NZ First leader Winston Peters says if dumped MP Brendan Horan is later exonerated he will have to admit he acted too early, but says he was confident about his decision and has not considered whether he would allow Mr Horan back.
Speaking to RadioLive today, Mr Peters said he had made the decision based on evidence he believed left him with no choice but to expel Mr Horan. Mr Horan continued to maintain today he had done nothing wrong and rejected allegations he had a gambling addiction and that he took money from his late mother,
Asked whether he would look foolish if Mr Horan was later cleared on all counts, Mr Peters said of course he would.
"If he's exonerated and proven to be not guilty of any wrongdoing, then I will have been precipitate and wrong in my judgement. It goes with the territory. If that is the outcome, that is what I will have to admit. But I'm not in any way phased or concerned about the judgement I've made."
He would not say whether he would take Mr Horan back if that was the case, saying ''in this case, getting it wrong is not in my mental consideration."
"If Brendan thinks he's done no wrong, he doesn't know what the word 'wrong' means."
Mr Peters again refused to talk about the information he had seen or whether he believed Mr Horan should face legal action. He rejected claims he had not shown natural justice to Mr Horan, saying Mr Horan had been privy to the same information Mr Peters had seen.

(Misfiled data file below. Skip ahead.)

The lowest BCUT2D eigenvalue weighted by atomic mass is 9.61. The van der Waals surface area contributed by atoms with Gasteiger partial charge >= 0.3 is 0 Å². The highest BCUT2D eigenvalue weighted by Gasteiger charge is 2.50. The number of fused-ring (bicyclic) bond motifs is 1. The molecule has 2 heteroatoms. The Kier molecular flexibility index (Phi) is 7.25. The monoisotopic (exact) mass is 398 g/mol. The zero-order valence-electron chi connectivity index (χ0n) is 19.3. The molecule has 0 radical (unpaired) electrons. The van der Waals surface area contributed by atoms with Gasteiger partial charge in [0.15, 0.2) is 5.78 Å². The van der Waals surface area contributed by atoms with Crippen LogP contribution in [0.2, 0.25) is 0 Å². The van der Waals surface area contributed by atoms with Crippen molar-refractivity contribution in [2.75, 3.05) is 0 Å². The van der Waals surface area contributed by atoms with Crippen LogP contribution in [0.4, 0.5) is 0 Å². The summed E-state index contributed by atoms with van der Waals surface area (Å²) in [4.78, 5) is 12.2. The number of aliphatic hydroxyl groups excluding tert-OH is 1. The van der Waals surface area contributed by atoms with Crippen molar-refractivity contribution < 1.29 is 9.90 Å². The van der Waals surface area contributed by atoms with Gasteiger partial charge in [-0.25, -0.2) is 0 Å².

Meanwhile, calls from the parliamentary funded cellphone of Mr Horan included eleven to an Auckland TAB number in the space of four days, according to phone records seen by the NZ Herald.
But Mr Horan, who returned to Parliament in defiance of Mr Peters call for him to resign his place, says he was entitled to call whoever he liked with that phone and he denied allegations he has a gambling problem.
The Herald has seen a single page of Mr Horan's parliamentary cellphone records which include eleven calls to an Auckland TAB number between April 3 and April 7 this year.
But Mr Horan this afternoon told the Herald there was no restriction on parliamentary phones, saying "you can call who you want to call."
While Mr Horan has acknowledged he does bet on horses, he said claims his gambling was out control were untrue.
"There are all sorts of wild allegations being bandied about. I'm not prepared to have to stand here and defend every allegation that comes along. I do not have a gambling problem. It's a simple as that.
"This is just a witch hunt. I've been accused of everything. I'm surprised December 25 is still on the calendar."
After telling the Herald last night he would return to Parliament, Mr Horan this morning attended a closed session of the Maori Affairs select committee.
The Herald understands Mr Horan was barred from his former NZ First office this morning.
Following talks with the Clerk of Parliament and Speaker Lockwood Smith he was shown to a new office in the old Parliament building.
It is thought he also discussed seating arrangements in the House and staffing and funding.
Questions in the House and speaking slots in some debates are awarded on the basis of proportionality and New Zealand First can expect to lose some of its entitlements.
Taxpayer funding for the party will also be affected.
He told the Herald his plan was "to try and be as effective an MP as possible now I'm an independent MP and my values haven't changed".
Mr Horan has been absent for the past 10 days under the advice of former leader Winston Peters after claims he owed his mother's estate money.
Mr Peters has called for him to resign from Parliament altogether but he has vowed to stay on.
- additional reporting APNZ